Cleft lip and cleft palate, also known as orofacial cleft, is a group of conditions that includes cleft lip (CL), cleft palate (CP), and both together (CLP). A cleft lip contains an opening in the upper lip that may extend into the nose. The opening may be on one side, both sides, or in the middle. A cleft palate is when the roof of the mouth contains an opening into the nose. These disorders can result in feeding problems, speech problems, hearing problems, and frequent ear infections. Less than half the time the condition is associated with other disorders. Cleft lip and palate are the result of tissues of the face not joining properly during development. As such, they are a type of birth defect.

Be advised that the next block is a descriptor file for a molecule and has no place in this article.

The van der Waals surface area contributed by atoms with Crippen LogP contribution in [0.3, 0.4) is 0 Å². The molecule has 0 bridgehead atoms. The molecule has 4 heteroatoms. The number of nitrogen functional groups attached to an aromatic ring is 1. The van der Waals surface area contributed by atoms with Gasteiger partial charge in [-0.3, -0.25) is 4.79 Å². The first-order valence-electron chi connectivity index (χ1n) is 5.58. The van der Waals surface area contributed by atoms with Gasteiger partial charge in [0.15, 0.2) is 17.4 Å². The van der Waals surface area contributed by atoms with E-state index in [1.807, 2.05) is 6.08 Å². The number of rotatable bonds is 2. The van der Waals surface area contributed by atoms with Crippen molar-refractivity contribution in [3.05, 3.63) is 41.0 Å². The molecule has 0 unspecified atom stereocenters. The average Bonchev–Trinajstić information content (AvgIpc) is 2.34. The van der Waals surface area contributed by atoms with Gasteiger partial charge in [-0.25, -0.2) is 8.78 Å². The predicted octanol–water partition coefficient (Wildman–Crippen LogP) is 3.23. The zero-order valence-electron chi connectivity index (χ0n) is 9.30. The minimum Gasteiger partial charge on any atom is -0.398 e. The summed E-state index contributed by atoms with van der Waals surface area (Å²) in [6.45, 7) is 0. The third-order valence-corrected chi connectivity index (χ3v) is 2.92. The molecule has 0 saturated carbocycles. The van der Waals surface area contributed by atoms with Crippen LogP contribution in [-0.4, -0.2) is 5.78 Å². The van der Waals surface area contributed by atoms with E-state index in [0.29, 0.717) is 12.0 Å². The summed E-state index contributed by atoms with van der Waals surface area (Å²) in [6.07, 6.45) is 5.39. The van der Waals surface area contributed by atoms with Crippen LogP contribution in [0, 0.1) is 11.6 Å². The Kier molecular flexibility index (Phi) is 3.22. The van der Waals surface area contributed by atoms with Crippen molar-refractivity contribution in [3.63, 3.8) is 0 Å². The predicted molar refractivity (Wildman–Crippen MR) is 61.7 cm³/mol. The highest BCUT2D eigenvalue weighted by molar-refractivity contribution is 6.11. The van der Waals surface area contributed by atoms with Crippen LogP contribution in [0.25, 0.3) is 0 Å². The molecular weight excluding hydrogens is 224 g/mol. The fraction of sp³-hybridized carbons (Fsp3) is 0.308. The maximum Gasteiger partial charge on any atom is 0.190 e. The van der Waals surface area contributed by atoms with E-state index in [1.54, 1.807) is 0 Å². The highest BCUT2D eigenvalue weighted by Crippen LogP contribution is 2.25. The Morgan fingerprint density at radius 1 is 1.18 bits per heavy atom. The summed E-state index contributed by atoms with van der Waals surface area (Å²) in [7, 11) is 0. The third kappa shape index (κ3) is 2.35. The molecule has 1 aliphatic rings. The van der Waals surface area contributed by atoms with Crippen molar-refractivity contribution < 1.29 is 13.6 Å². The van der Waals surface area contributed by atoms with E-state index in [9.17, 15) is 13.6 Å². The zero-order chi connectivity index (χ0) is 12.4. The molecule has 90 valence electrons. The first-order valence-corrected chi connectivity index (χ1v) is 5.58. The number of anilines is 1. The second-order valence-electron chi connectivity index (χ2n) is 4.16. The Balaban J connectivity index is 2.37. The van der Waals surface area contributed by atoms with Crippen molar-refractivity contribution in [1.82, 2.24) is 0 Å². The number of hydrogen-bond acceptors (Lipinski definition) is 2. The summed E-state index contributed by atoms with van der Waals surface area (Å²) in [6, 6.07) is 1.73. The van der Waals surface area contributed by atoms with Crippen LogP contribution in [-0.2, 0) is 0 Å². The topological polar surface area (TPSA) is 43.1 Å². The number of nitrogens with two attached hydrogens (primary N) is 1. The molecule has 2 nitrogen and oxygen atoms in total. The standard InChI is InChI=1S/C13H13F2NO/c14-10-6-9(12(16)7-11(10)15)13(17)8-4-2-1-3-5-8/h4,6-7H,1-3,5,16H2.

The cause is unknown in most cases. Risk factors include smoking during pregnancy, diabetes, obesity, an older mother, and certain medications (such as some used to treat seizures). Cleft lip and cleft palate can often be diagnosed during pregnancy with an ultrasound exam. A cleft lip or palate can be successfully treated with surgery. This is often done in the first few months of life for cleft lip and before eighteen months for cleft palate. Speech therapy and dental care may also be needed. With appropriate treatment, outcomes are good. Cleft lip and palate occurs in about 1 to 2 per 1000 births in the developed world. CL is about twice as common in males as females, while CP without CL is more common in females. In 2013, it resulted in about 3,300 deaths globally, down from 7,600 deaths in 1990.The condition was formerly known as a "hare-lip" because of its resemblance to a hare or rabbit, but that term is now generally considered to be offensive.